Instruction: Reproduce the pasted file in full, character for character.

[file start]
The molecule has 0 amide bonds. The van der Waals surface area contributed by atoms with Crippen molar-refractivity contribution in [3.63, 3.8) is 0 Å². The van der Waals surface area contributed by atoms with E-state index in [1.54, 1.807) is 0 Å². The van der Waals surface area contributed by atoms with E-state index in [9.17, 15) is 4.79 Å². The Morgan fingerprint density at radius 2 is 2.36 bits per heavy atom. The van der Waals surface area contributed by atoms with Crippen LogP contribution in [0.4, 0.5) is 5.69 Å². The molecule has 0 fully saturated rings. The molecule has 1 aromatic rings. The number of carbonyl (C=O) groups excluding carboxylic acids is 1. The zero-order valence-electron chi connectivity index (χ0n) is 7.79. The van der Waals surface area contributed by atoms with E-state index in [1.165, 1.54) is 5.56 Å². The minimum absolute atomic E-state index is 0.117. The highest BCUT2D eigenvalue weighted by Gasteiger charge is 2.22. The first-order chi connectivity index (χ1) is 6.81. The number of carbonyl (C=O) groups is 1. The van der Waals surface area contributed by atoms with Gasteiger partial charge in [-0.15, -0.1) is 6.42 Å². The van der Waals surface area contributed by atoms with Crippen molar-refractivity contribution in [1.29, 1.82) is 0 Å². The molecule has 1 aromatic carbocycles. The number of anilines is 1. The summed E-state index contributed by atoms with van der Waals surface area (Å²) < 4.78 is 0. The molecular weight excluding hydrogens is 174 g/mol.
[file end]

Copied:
The molecule has 0 amide bonds. The van der Waals surface area contributed by atoms with Crippen molar-refractivity contribution in [3.63, 3.8) is 0 Å². The van der Waals surface area contributed by atoms with E-state index in [1.54, 1.807) is 0 Å². The van der Waals surface area contributed by atoms with E-state index in [9.17, 15) is 4.79 Å². The Morgan fingerprint density at radius 2 is 2.36 bits per heavy atom. The van der Waals surface area contributed by atoms with Crippen LogP contribution in [0.4, 0.5) is 5.69 Å². The molecule has 0 fully saturated rings. The molecule has 1 aromatic rings. The number of carbonyl (C=O) groups excluding carboxylic acids is 1. The zero-order valence-electron chi connectivity index (χ0n) is 7.79. The van der Waals surface area contributed by atoms with E-state index in [1.165, 1.54) is 5.56 Å². The minimum absolute atomic E-state index is 0.117. The highest BCUT2D eigenvalue weighted by Gasteiger charge is 2.22. The first-order chi connectivity index (χ1) is 6.81. The number of carbonyl (C=O) groups is 1. The van der Waals surface area contributed by atoms with Gasteiger partial charge in [-0.15, -0.1) is 6.42 Å². The van der Waals surface area contributed by atoms with Crippen molar-refractivity contribution in [1.29, 1.82) is 0 Å². The molecule has 1 aromatic carbocycles. The number of anilines is 1. The summed E-state index contributed by atoms with van der Waals surface area (Å²) < 4.78 is 0. The molecular weight excluding hydrogens is 174 g/mol.